People have the strangest kind of hobbies and subjects they are interested in. Normally these days, especially in Germany, they heavily circle around the World Cup. Others like to watch the stock market in their free time. Or stamps. Tom Krell likes it a bit more abstract. His currently in-the-making dissertation deals with the aspect of nihilism and non-nihilistic metaphysics in the works of German philosophers Jacobi and Hegel. Well, definitely not the easiest small talk topic for a dinner party. But besides his philosophical efforts Krell asks the same essential life questions like most of us. What Is This Heart? is the key one of the just released third album by his alter ego HOW TO DRESS WELL. It deals with the aspect of interpersonal love not just on a philosophical level but also on a basic emotional one.
The bottom line is clear. Everybody’s decisions in life affect the current state of your heart. At least that’s what Krell told NOTHING BUT HOPE AND PASSION in a recent interview with him. For his performance at the Berlin Festspiele, Krell took the concept of the album onto a new level. With the help of befriended choreographer Brendan Fernandes the music of What Is This Heart? was brought to live. Fernandes and his fellow dance ensemble (inter)acted on stage while Krell was singing on a pedestal. Californian arranger Minna Choi reconstructed the music, reducing it to its simple core. She was performing on piano accompanied by a string quartet. The usual electronic fundament of HOW TO DRESS WELL was reduced to a minimum and very well placed within the performance. Purity as a maxim.
Krell and his ensemble celebrate simplicity at the Haus der Festspiele in Berlin. At the beginning of the show the pedestal is surrounded by boxes and furniture. During the first songs the dancers slowly carry the chaos off by tenderly removing all the elements from Krells ‘holy rock.’ The musician reigns over the scenery almost Messiah-like while singing his heart out. From the bottom of his belly to the highest highs of his falsetto: Krell means what he sings. Chois gentle piano play keeps the intensity alive as the album was performed without any break ‘though not in the same arrangement as the initial tracklist. Naming specific highlights seems impossible. The album opener 2 Years On (Shame Dream) – being played second after the opening song See You Fall – is as powerful as it is on the longplayer.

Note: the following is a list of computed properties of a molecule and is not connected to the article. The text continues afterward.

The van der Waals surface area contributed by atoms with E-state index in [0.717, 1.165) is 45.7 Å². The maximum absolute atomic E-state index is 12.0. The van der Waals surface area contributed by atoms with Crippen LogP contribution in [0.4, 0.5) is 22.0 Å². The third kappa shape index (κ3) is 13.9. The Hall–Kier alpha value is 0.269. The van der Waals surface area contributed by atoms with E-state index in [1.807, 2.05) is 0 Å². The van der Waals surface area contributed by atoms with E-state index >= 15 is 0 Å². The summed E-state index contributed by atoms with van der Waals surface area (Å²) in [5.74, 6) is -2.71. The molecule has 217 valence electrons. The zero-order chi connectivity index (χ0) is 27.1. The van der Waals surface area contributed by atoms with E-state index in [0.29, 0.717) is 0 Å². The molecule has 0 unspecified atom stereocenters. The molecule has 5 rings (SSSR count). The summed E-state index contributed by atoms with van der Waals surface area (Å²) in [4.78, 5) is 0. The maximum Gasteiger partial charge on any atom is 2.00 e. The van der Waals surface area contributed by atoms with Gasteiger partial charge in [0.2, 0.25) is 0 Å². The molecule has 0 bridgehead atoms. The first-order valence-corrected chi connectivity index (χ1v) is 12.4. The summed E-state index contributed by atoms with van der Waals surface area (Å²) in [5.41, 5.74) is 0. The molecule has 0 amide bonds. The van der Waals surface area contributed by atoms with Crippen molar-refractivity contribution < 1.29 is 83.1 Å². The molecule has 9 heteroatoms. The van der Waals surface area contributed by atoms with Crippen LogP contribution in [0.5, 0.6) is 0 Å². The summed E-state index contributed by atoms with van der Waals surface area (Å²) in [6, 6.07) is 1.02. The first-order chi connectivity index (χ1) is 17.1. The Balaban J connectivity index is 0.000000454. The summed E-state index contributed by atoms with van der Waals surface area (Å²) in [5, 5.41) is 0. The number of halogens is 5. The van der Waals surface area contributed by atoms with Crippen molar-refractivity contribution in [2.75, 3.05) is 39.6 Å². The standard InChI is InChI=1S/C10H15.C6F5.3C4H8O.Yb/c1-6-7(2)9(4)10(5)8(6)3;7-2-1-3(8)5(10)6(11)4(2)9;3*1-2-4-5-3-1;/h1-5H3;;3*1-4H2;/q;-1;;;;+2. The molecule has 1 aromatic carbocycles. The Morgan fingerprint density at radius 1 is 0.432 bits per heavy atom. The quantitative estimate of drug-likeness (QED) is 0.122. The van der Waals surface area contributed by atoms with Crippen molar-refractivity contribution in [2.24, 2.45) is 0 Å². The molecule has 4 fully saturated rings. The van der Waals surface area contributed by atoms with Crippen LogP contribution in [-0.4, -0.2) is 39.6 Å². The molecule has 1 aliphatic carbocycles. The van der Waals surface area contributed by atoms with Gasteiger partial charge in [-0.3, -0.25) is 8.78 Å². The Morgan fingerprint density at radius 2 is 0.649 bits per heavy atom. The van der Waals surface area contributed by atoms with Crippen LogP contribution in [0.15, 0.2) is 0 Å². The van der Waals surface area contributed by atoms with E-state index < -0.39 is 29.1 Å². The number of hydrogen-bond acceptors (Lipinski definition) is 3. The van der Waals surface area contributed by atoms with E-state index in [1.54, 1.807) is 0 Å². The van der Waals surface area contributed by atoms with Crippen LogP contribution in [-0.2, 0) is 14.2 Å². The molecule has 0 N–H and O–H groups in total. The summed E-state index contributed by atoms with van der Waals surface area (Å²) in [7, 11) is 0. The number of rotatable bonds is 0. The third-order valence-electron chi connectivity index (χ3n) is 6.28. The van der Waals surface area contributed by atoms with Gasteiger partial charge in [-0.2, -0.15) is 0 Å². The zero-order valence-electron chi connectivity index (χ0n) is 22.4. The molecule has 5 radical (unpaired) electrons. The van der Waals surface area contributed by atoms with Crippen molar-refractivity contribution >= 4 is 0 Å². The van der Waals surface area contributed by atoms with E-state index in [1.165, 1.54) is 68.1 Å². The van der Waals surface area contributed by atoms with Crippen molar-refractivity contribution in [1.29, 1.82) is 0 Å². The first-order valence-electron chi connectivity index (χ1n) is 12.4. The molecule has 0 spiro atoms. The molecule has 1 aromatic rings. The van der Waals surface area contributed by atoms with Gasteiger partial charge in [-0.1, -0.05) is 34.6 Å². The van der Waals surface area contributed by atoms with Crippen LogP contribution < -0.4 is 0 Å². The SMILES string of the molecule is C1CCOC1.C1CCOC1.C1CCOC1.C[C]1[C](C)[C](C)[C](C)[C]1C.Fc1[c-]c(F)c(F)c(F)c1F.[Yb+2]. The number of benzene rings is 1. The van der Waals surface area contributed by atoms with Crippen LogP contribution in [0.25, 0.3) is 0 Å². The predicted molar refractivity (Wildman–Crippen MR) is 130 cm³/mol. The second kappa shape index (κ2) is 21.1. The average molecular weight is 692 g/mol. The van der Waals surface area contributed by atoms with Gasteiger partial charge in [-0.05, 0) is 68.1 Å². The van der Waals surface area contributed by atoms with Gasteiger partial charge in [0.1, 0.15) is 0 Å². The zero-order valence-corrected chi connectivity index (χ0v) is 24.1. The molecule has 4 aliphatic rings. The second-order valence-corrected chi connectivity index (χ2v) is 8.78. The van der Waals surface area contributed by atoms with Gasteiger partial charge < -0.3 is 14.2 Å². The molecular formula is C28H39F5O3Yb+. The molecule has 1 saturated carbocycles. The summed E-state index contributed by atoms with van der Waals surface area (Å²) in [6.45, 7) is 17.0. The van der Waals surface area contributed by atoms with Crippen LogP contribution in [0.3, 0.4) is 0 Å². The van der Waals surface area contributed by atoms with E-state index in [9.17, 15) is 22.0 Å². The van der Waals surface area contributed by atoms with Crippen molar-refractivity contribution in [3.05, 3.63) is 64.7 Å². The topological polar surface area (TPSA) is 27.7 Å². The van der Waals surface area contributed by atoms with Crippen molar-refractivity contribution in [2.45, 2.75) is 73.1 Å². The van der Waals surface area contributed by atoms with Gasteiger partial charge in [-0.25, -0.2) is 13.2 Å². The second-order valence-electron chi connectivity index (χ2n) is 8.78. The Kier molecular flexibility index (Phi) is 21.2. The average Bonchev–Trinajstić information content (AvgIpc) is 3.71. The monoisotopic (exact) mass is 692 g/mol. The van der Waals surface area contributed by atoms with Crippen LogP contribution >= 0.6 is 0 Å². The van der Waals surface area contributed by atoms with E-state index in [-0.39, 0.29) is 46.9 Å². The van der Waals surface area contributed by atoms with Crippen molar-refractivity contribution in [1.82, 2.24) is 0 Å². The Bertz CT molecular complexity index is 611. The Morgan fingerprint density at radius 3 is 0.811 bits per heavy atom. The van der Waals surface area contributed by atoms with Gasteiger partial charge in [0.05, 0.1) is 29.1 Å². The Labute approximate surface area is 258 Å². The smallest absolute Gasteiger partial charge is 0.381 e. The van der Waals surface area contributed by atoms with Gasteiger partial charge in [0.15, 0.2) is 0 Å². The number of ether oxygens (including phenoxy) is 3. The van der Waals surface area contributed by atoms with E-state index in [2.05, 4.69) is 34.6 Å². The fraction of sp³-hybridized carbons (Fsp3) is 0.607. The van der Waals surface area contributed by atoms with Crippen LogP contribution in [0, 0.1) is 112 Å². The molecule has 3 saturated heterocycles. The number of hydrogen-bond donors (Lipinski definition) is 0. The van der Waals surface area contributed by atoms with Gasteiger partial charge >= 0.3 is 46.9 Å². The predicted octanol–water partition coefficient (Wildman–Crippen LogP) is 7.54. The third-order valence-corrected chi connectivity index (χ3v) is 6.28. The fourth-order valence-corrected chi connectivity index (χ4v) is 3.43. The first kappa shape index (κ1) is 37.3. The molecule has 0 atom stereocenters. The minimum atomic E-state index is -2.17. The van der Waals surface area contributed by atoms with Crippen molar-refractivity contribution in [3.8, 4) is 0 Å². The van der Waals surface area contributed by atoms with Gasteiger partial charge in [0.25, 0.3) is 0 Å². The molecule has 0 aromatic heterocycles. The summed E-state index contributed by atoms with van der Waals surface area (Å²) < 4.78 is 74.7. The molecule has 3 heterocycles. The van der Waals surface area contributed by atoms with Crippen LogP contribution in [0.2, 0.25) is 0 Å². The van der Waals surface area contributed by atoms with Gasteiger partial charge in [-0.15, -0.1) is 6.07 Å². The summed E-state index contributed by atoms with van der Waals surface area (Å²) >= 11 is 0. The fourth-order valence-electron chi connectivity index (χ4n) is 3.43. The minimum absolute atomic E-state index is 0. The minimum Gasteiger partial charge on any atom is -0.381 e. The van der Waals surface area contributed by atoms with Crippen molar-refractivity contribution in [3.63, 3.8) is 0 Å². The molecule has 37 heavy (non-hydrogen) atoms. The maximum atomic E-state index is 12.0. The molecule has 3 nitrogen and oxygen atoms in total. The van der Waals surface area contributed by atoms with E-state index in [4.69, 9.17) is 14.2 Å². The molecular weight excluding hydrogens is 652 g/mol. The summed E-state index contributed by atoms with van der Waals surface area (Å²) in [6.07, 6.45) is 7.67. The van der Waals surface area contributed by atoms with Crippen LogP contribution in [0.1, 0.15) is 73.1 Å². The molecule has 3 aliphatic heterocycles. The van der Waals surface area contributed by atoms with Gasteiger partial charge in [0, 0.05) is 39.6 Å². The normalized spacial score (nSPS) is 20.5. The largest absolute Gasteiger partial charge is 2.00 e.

Explaining art is always a lose-lose-situation. You might know this from party small talks as well. Most times it’s highly subjective and abstract. The performance starts in a more desperate state as love somehow seems lost and difficult at the beginning. As Fernandes and his dancers ‘rearrange the furniture’ it feels like it everything’s lightning up a bit, revealing a view on the clear heart, symbolized by Krell himself. Well, at least that’s one interpretation. But as the dancers start bringing flowers on stage during Childhood Faith In Love it gets even more harmonious. Pretty soon the whole stage is covered in colourful flowers, making Krell leaving his higher position for the first time. The final songs automatically seem a bit lighter and optimistic. But well, that could easily just be the flower-aspect.
The shows ends with frenetic applause and everybody on stage giving (and later throwing) the flowers to the audience. Krell grins like a Cheshire cat. Seeing HOW TO DRESS WELL performing in such an environment was truly terrific. A well-balanced show between the aspects music and performance. Neither one of the two elements constricted the other one. Sometimes it just can be that simple. In the end love is not lost. Even Jacobi and Hegel couldn’t argue against that tonight. It maybe just needs an open heart and a few flowers from time to time.